Safety & Environment
Habitat & Biodiversity
We continue to work closely with community and government stakeholders to promote biodiversity, protect environmentally sensitive areas, and comply with local, state, and federal environmental regulations.
To identify and mitigate environmental impacts, Con Edison’s Environment, Health, & Safety department collaborates across our engineering and planning groups to conduct comprehensive environmental review projects before they are undertaken. Whether it is a large-scale construction project or a small-scale service installation, environmental impacts are reviewed during project planning so that proper controls can be incorporated into the project’s design. We continue to solicit input from the impacted community and government stakeholders early in the design process to further mitigate any concerns.
Our main goal is to minimize our work footprint and restore any disturbed areas to preconstruction conditions, regardless of project size. Within New York City, we have built upon our collaborative and communicative efforts with the New York City Department of Parks and Recreation, and we continue to refine our practices for work in and around city-owned trees and public parks. We understand how vital these resources are to the health and well-being of all New Yorkers and the important role they play in contributing to clean air and water, reductions in energy costs, increases in property values, and beautification of our streets and parks.
Con Edison has also continued to build upon our relationship with the New York City Landmarks Preservation Commission by codifying best management practices and permitting guidelines for projects within designated historic districts and individual landmarks, in addition to archaeologically significant locations. We have implemented new construction guidelines to protect NYC Department of Environmental Protection’s newly installed “green infrastructure assets,” such as bioswales, rain gardens, and porous pavement that are being constructed along the Department of Transportation rights-of-way in the outer boroughs.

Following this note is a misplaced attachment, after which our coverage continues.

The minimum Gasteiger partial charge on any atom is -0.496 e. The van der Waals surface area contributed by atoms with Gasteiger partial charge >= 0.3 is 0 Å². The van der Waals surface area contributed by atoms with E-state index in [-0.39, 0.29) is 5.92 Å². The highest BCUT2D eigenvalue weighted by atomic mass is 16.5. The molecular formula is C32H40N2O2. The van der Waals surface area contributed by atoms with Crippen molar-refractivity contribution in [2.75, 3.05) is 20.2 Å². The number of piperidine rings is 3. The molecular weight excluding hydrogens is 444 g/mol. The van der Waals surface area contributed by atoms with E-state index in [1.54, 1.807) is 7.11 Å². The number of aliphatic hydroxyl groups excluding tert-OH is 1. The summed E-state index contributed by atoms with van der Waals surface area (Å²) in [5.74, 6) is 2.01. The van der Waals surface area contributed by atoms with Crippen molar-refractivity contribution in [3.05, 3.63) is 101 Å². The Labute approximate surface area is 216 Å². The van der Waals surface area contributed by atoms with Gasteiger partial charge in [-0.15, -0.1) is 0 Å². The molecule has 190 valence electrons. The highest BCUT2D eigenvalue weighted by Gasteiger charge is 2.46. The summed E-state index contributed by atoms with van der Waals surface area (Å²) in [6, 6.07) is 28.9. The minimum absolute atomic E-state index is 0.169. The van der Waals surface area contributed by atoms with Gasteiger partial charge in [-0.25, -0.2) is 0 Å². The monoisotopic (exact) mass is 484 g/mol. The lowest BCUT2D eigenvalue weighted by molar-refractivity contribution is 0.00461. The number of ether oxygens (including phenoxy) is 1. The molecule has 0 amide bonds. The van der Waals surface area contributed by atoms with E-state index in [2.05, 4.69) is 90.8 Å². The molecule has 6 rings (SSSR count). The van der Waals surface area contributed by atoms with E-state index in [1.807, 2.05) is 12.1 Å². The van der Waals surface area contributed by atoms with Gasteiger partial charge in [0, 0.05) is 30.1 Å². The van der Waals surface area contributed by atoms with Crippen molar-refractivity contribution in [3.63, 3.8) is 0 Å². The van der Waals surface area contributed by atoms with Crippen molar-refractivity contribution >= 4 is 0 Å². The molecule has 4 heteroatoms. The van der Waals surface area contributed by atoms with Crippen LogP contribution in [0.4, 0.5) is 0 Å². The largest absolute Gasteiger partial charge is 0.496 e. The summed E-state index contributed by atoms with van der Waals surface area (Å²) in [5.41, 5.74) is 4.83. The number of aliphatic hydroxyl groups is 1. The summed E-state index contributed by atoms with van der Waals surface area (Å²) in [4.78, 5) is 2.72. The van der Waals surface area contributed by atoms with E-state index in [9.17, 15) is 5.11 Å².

Outside New York City, Con Edison continues to comply with our New York State Public Service Commission-approved Overhead Transmission Vegetation Management Program, which encompasses more than 2,000 acres. Our cumulative efforts have encouraged biological diversity by protecting native plants, selectively pruning or cutting undesirable species, and increasing public awareness for threatened and endangered species through community partnerships. As a founding member of Electric Power Research Institute’s Power-in-Pollinator Initiative, our vegetation management program currently supports the protection of the monarch butterfly, which is at risk of becoming listed as threatened under the Endangered Species Act.
Additionally, our Clean Energy Businesses collaborate with our stakeholders to incorporate responsible environmental stewardship that promotes biodiversity and protects environmentally sensitive areas in compliance with local, state, and federal environmental regulations.
In the solar sector we have multiple projects, such as Panoche Valley Solar, Wistaria, Lost Hills, and Copper Mountain, where we are monitoring listed and protected species and have implemented extensive mitigation and conservation measures for various species and habitats. We also support third-party research on and around sites in order to better understand habitat behaviors.
In the wind sector, we have teamed up with regional wind energy producers and the American Wind Energy Association to mitigate potential impacts to the California condor by supporting extensive species recovery efforts with the U.S. Fish and Wildlife Service and third-party organizations such as the San Diego Zoo and Peregrine Foundation. Additionally, we monitor whooping crane migration zones and seasonal flights that allow our operations to adjust turbines as needed to prevent mortalities.
Ongoing operations and maintenance procedures utilize best land management practices to monitor and repair potential areas of storm-related erosion into nearby waterways.